The performance, which had not been done at BC in some time, was of particular importance this year. Directors Coleman and Aboaba elaborated on the show's significance, saying “This play meant a lot to us as women of color and also as artists who appreciate a beautiful piece of written work. Also, [in light of the playwright's recent death] we felt extremely honored to ensure that her work could live on and continue to inspire people. It was very important that we help carry on her legacy of empowering women of color and championing sisterhood.”

As the Women’s Center continues to hold events such as Love Your Body Week, feedback from student attendees and collaborators contributes greatly to the center's programming developments. This year’s Love Your Body Week exemplified the Women’s Center’s commitment to responding to the changing needs of the student body. “Creating space for people to speak for themselves and tell us, a sort of vessel through which programming can be developed, what they need and desire is perhaps the most important element of what we try to do with Love Your Body Week,” said Haesler. These discussions led to the deliberate prioritization of intersectionality for the 2018 programs.

“As an able-bodied, cis, white woman, I occupy a lot of privileged space. Finding a way to love my body is contextualized in those identities. Love Your Body Week is not just for me, and our programming has to reflect that in order for it to be worthwhile and meaningful. Intersectionality is the backbone to truly impactful work, and I hope that in the years to come it will be held as top priority in programming as directors collaborate with the community and create intentional spaces,” said Haesler.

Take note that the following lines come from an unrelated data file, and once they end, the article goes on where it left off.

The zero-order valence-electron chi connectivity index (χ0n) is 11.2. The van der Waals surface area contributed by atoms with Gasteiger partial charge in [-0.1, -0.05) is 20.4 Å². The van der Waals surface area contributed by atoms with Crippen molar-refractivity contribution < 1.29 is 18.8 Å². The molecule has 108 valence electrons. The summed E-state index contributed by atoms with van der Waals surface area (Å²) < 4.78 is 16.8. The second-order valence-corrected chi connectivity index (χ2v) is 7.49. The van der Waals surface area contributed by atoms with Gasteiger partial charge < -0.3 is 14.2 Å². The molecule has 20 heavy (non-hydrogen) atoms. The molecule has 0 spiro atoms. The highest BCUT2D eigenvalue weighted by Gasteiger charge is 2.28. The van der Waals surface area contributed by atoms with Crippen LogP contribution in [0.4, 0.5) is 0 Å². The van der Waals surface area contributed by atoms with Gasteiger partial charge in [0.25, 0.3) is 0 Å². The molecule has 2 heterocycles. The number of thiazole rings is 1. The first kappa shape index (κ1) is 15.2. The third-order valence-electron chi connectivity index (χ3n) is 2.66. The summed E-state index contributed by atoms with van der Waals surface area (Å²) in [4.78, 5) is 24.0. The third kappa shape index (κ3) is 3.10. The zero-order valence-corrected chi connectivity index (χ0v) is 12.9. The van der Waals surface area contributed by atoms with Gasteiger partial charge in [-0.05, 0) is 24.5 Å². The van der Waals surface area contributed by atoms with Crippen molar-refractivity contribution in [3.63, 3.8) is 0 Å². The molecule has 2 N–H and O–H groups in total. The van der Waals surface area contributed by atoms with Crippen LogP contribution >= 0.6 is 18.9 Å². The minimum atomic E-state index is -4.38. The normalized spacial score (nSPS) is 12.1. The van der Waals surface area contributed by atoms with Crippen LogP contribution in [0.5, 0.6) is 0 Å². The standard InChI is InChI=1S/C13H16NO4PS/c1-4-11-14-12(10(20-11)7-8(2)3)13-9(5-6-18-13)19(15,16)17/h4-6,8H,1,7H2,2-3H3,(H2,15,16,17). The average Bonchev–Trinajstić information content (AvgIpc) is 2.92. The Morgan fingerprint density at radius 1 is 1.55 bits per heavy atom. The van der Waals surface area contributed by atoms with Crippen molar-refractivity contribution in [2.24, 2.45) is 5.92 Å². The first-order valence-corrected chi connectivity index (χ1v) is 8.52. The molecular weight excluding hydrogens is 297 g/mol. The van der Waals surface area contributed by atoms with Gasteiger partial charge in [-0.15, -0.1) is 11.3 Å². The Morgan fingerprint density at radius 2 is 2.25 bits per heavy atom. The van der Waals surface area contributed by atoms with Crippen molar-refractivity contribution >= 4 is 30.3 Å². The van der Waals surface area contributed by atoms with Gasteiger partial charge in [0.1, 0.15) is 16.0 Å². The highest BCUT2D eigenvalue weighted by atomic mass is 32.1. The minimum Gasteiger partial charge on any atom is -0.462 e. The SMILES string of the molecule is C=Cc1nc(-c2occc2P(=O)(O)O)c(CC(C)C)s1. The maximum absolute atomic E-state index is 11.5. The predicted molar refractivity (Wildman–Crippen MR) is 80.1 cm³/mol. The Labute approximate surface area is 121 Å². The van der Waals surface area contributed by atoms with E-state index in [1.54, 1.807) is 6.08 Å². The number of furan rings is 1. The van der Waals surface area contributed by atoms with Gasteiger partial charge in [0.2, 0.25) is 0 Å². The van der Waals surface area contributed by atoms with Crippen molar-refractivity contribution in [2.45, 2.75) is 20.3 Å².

Accountability is highly valued at the Women’s Center and members are held accountable “to practicing what [they] preach and to pushing [their] work to be truly inclusive and protective, not just performative.”

So then, what's the take away from Love Your Body Week 2018? Well, according to Haesler, the weeklong program is a chance to check in with oneself and reflect on important issues such as self-love and body image. The program is also a call to question how and which bodies are loved, not just in society as a whole but also on BC's own campus. In the opinion of Haesler and many others on campus, the BC community has particularly problematic views or norms when it comes to body image. “To be frank, the standards of desirability much of the Boston College community seeks to uphold are colonized, oppressive, and incomplete,” declared Haesler. This problematic view is not only damaging to the identities and experiences of many members of the BC community, but it creates a cycle that perpetuates negative body image, especially for BC women.

Haesler highlighted this point and expressed hope for change: “When we allow for such limited interpretations of what is loveable, we erase entire identities and experiences. In doing so, we do a huge disservice to our community. It is in all of Boston College’s best interest to create space for those who have been systematically silenced [simply because of their identity]. We have so much to listen to... In the future, I hope more collaboration is fostered throughout this week and that we are constantly promoting a love of ALL bodies.”